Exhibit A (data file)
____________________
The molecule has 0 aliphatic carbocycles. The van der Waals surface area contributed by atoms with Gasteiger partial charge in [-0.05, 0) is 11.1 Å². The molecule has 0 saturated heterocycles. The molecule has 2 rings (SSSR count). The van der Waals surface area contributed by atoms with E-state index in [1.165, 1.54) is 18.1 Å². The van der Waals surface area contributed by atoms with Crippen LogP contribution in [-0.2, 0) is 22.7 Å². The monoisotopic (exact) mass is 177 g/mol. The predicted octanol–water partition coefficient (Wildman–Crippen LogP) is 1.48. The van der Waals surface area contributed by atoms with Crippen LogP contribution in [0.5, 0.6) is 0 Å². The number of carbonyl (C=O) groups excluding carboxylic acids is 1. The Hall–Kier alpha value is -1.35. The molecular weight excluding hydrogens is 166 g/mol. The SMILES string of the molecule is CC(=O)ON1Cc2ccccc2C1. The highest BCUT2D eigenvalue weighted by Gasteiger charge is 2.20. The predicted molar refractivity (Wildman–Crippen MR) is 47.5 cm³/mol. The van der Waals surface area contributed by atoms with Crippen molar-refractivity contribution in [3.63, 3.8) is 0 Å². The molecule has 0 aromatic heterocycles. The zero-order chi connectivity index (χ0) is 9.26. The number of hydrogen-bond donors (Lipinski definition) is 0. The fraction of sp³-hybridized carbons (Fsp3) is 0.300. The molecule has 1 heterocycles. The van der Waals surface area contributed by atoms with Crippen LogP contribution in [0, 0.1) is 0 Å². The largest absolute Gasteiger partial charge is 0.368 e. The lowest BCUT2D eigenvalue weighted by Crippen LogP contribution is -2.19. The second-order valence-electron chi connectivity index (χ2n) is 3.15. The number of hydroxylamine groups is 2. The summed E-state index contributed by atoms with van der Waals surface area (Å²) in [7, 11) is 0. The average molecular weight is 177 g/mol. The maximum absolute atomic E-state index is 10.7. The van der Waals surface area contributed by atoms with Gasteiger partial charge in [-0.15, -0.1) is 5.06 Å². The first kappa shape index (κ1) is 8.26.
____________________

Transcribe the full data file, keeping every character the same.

The molecule has 0 aliphatic carbocycles. The van der Waals surface area contributed by atoms with Gasteiger partial charge in [-0.05, 0) is 11.1 Å². The molecule has 0 saturated heterocycles. The molecule has 2 rings (SSSR count). The van der Waals surface area contributed by atoms with E-state index in [1.165, 1.54) is 18.1 Å². The van der Waals surface area contributed by atoms with Crippen LogP contribution in [-0.2, 0) is 22.7 Å². The monoisotopic (exact) mass is 177 g/mol. The predicted octanol–water partition coefficient (Wildman–Crippen LogP) is 1.48. The van der Waals surface area contributed by atoms with Crippen LogP contribution in [0.5, 0.6) is 0 Å². The number of carbonyl (C=O) groups excluding carboxylic acids is 1. The Hall–Kier alpha value is -1.35. The molecular weight excluding hydrogens is 166 g/mol. The SMILES string of the molecule is CC(=O)ON1Cc2ccccc2C1. The highest BCUT2D eigenvalue weighted by Gasteiger charge is 2.20. The predicted molar refractivity (Wildman–Crippen MR) is 47.5 cm³/mol. The van der Waals surface area contributed by atoms with Crippen molar-refractivity contribution in [3.63, 3.8) is 0 Å². The molecule has 0 aromatic heterocycles. The zero-order chi connectivity index (χ0) is 9.26. The number of hydrogen-bond donors (Lipinski definition) is 0. The fraction of sp³-hybridized carbons (Fsp3) is 0.300. The molecule has 1 heterocycles. The van der Waals surface area contributed by atoms with Crippen LogP contribution in [0, 0.1) is 0 Å². The largest absolute Gasteiger partial charge is 0.368 e. The lowest BCUT2D eigenvalue weighted by Crippen LogP contribution is -2.19. The second-order valence-electron chi connectivity index (χ2n) is 3.15. The number of hydroxylamine groups is 2. The summed E-state index contributed by atoms with van der Waals surface area (Å²) in [7, 11) is 0. The average molecular weight is 177 g/mol. The maximum absolute atomic E-state index is 10.7. The van der Waals surface area contributed by atoms with Gasteiger partial charge in [-0.15, -0.1) is 5.06 Å². The first kappa shape index (κ1) is 8.26.